Costs To Consider When Owning a Horse

in Pets

Many people dream of owning a horse, especially when they’re young. As we get older, we either forget about it or end up with a lifestyle that isn’t really compatible with owning a horse, so we look at other animals as pets instead.

If you’re thinking of buying a horse, these are the things you will need to supply and pay for.

Purchase price

Whether you’ve received the horse as a gift or bought it from a professional breeder, there are initial costs in owning a horse.


Basic equipment such as tack, blankets, saddles, Rambo horse grooming kit, and bridles will be needed in order to ride your horse and to keep them comfortable.


Unless you are lucky enough to have a lot of land on which to build a stable block, you’ll need to have your horse boarded at a property facility that has experience in caring for horses. Their fees usually include board, food, daily exercise, and mucking out. This varies from place to place, as does the cost.

As well as basic food, you’ll also be charged for any vitamin and mineral supplements.


Treating a medical problem in a horse can be a very expensive outlay. If you need to call them out in an emergency or out of hours, then it is even more expensive. That’s why you’ll need specialist insurance for your horse. Not only will it cover the cost of your vet’s bills, but may also be necessary for legal coverage in case your horse injures someone or causes damage to property. In many areas, it is the law to have this insurance in place, no matter your financial status.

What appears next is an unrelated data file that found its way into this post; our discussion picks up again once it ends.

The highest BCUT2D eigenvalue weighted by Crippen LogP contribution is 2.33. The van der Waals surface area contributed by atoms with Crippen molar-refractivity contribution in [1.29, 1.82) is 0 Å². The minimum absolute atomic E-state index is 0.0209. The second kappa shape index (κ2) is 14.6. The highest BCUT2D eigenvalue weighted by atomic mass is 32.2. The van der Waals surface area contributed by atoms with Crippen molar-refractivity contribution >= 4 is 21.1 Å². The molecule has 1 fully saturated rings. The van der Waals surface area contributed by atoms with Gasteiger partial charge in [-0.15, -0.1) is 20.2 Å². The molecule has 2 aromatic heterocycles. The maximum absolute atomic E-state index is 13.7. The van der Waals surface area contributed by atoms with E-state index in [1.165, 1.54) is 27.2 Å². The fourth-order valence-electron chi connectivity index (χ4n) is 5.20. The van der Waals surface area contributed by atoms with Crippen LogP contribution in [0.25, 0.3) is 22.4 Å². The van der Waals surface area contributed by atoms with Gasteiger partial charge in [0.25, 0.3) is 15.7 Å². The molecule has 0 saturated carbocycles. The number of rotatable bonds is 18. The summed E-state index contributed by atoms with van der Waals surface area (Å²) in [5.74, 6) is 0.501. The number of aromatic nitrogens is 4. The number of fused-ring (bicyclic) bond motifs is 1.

Grooming and maintenance

Alongside immediate medical issues, there are other things that your horse will need regularly which may not be covered by your horse insurance. This includes regular working and tick treatments which need to be carried out every three months, or less regularly depending on the type used.

You will also need to have a farrier take care of the horse’s hooves and shoe them when necessary. In some cases, the stables will arrange for this to be done, but they will then pass on the cost to you.

Horses’ teeth will also need to be looked at twice per year in order to ensure their mouth is healthy and file down any teeth that may have overgrown. This will need to be done by a specialist. Many insurance policies won’t cover anything to do with mouth maintenance that hasn’t been caused by injury, accident, or another medical problem affecting the area.


If you move your horse to a different location for part of the year, or between venues you’re competing at or breeding, then you will need specialist transport to move them safely around.

Owning a horse is an amazing experience. They are fantastic animals that will be with you for many years. But owning a horse can be expensive, which is why you need to know the potential costs in advance so that you know you can afford one.

Image Credits: Helena Lopes

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